A writer identified only as nm, over at the IBM Power Architecture zone editors' notebook, has responded to the fuss over the 25th anniversary of the IBM PC by writing a love letter to the IBM Selectric typewriter and Selectric Composer:
It's an interesting historical retrospective, and I'm not just saying that because they linked to me.
Also forgotten in all the hubbub, and also relegated to the “attic,” is the IBM Selectric—which would be celebrating its 45th anniversary this year, if anyone had remembered it. Er, and also if '45 years' were considered, you know, significant.
The Selectric was a wonderful machine, the pinnacle of typewriter development. I still miss its keyboard, which has never been bettered. The Selectric taught me how solid engineering sounds and feels, which has been useful to me ever since. (I bought my Honda Civic, a year-old floor model, because in some indefinable way it felt like a Selectric. It ran for fourteen years, until it was smashed to pieces in a hit-and-run while parked. Feeling like a Selectric is a good thing.)
In my social circle, the Selectric stuck around as long as mimeography did. There was never a better machine made for cutting a mimeo stencil. Its clean impression also took well to xerox reproduction. You could even photoreduce your typed copy without sacrificing too much readability. I can't recall anyone lusting after a different brand of typewriter. To get an idea of the Selectric's ubiquity, consider Courier, that typeface everyone uses for their manuscripts. Courier was originally a proprietary Selectric face.The typewriter begat the Composer:
The IBM Composer was indeed hard on the operator, and I was using the user-friendlier mid-70s model. Still, it had the astonishing property of allowing you to set reasonably professional type in a non-industrial setting. That was revolutionary: civilians could set type, and they could take the resulting repro to any printer that had an offset press. Flexibility! Power!
Then—forty years ago, in 1966—the Selectric Composer, which is really the machine responsible for giving the Selectric line its desktop-publishing reputation, upped the ante with its ability to produce justified, camera-ready copy using neither molten lead nor digital electronics (but that was sort of hard on the operator—for instance, for centered headings, each of the lines of type had to be centered by measuring carefully, doing some math, then advancing the carrier to just the right point on the page).
The machine wasn't exactly cheap, but small publications could afford one, which meant they could set their own type on their own schedule without paying for it by the column inch, and without waiting for the next business day to get their corrections made. To get a different font in a different type size, all you needed to do was change your type ball.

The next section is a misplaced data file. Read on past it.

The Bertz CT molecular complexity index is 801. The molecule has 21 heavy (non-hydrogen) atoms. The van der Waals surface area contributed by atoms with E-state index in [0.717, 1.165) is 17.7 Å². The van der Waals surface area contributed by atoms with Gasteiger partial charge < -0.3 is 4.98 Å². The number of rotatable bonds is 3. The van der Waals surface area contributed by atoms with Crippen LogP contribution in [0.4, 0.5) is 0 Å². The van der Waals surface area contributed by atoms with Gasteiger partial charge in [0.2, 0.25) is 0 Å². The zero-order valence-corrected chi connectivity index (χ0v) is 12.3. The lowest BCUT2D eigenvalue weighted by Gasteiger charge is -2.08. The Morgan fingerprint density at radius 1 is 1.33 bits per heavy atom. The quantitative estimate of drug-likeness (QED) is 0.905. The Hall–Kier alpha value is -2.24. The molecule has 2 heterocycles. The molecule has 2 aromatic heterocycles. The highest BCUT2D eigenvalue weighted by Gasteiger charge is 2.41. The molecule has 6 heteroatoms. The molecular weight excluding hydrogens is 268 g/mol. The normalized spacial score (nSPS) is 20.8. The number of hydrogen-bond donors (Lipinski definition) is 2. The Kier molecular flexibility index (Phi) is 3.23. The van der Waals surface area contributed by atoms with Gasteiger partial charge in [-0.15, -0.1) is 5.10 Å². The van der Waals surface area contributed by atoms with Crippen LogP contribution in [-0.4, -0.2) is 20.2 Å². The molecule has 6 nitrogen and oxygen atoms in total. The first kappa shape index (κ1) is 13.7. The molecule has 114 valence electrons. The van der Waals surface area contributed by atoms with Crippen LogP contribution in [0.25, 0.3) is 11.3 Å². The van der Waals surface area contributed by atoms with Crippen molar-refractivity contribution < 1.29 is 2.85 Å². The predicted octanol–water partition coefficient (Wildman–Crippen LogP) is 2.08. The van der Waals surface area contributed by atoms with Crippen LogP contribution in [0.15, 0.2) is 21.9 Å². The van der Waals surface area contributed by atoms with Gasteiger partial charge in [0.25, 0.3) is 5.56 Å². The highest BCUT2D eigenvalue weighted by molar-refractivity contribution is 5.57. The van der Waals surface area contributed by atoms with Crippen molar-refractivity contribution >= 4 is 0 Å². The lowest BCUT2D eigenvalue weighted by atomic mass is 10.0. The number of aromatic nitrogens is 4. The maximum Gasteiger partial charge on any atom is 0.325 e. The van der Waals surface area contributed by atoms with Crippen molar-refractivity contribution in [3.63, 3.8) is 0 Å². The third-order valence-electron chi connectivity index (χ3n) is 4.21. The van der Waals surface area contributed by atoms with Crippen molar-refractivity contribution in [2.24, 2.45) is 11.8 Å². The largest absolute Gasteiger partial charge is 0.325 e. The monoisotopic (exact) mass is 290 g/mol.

It's hard to remember now how few typefaces a small-town newspaper might have had in the days of linotype. You could put out a newspaper with two basic text faces (one of them smaller, for want ads and obits), a couple of display faces for ads and headlines (one serif, one not), and a little collection of ornaments and rule lines.
After offset printing came in, if you didn't want to go to a full-service type shop, you could use sticktype (a.k.a. Letraset, Chartpak, Zipatone, dry transfer lettering) for the fancy stuff. You rubbed pre-printed transferable lettering onto paper from a see-through plastic sheet. The technology is now the province of scrapbookers and modelmakers, and good riddance to it. The stuff cracked and peeled and got distorted during the transfer process. It shrank if exposed to heat. You were forever running out of essential letters. You had to be an expert to get it laid down straight, with correct spacing. In those days, being a professional graphic artist required some serious manual skills. If instead of hiring a graphic artist you did it yourself, it generally looked like crap.
The Selectric Composer meant that readers couldn't reliably estimate the budget of a piece of printed matter just by looking at its type. It put the means of production into the hands of a much wider range of people. One lone crazed weirdo with a collection of type balls, working from his or her kitchen table, could put together a publication whose professional appearance was limited only by its creator's care, intelligence, and sense of design.
The classic example is the first Whole Earth Catalog, which was put together by Stewart Brand and his cronies on a kitchen table, using a rented Composer. They never got the hang of the machine's two-step justification process, which was why the Whole Earth Catalog had that artsy flush-left, ragged-right column design. I remember how different that book felt when it came out. It had been produced by people who were intimate with their text, who were living with it. And there was so much text: a small fortune in typesetting charges, if they'd gone that route.
So, yeah, Selectrics changed the world. Printing technology is forever doing that. How many remember now that the era of the pulps, that wild flowering of the American dream machine, was birthed by the advent of linotypes, high-speed presses, and cheap wood-pulp paper?
But the biggest single distinction of the old IBM machines wasn't their superb engineering or their groundbreaking technological advances. Of all the repro systems I've ever come in contact with, IBM typewriters and composers were the ones their users loved. They were powerful and reliable and easy to use. You felt like they were on your side. I didn't see anything to equal the affection their users felt for them until the Macintosh came along.
It's hard to see those machines fade from memory. It makes me suspect I may be mortal as well. But in their day, they were grand.